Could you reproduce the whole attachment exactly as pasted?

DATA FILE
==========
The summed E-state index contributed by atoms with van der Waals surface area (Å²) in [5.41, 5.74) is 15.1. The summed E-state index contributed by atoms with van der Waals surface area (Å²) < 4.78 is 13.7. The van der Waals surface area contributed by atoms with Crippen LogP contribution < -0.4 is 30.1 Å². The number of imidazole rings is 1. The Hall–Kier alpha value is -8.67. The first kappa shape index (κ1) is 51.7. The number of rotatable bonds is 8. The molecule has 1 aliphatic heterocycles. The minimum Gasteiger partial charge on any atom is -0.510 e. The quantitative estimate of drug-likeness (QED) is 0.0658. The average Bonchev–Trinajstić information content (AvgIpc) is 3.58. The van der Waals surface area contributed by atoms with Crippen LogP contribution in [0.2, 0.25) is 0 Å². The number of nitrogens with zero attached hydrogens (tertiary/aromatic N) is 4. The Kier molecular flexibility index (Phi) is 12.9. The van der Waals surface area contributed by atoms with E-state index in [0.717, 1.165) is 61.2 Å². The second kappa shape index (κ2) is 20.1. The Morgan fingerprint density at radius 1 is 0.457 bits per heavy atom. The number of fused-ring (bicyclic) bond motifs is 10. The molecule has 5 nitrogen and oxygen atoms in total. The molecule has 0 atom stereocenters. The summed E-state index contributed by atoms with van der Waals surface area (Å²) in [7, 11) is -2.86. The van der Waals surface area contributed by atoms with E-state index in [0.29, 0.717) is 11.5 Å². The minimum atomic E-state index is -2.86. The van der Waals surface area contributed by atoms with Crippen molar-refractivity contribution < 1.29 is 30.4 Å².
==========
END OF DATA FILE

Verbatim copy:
The summed E-state index contributed by atoms with van der Waals surface area (Å²) in [5.41, 5.74) is 15.1. The summed E-state index contributed by atoms with van der Waals surface area (Å²) < 4.78 is 13.7. The van der Waals surface area contributed by atoms with Crippen LogP contribution < -0.4 is 30.1 Å². The number of imidazole rings is 1. The Hall–Kier alpha value is -8.67. The first kappa shape index (κ1) is 51.7. The number of rotatable bonds is 8. The molecule has 1 aliphatic heterocycles. The minimum Gasteiger partial charge on any atom is -0.510 e. The quantitative estimate of drug-likeness (QED) is 0.0658. The average Bonchev–Trinajstić information content (AvgIpc) is 3.58. The van der Waals surface area contributed by atoms with Crippen LogP contribution in [0.2, 0.25) is 0 Å². The number of nitrogens with zero attached hydrogens (tertiary/aromatic N) is 4. The Kier molecular flexibility index (Phi) is 12.9. The van der Waals surface area contributed by atoms with E-state index in [0.717, 1.165) is 61.2 Å². The second kappa shape index (κ2) is 20.1. The Morgan fingerprint density at radius 1 is 0.457 bits per heavy atom. The number of fused-ring (bicyclic) bond motifs is 10. The molecule has 5 nitrogen and oxygen atoms in total. The molecule has 0 atom stereocenters. The summed E-state index contributed by atoms with van der Waals surface area (Å²) in [7, 11) is -2.86. The van der Waals surface area contributed by atoms with E-state index in [0.29, 0.717) is 11.5 Å². The minimum atomic E-state index is -2.86. The van der Waals surface area contributed by atoms with Crippen molar-refractivity contribution < 1.29 is 30.4 Å².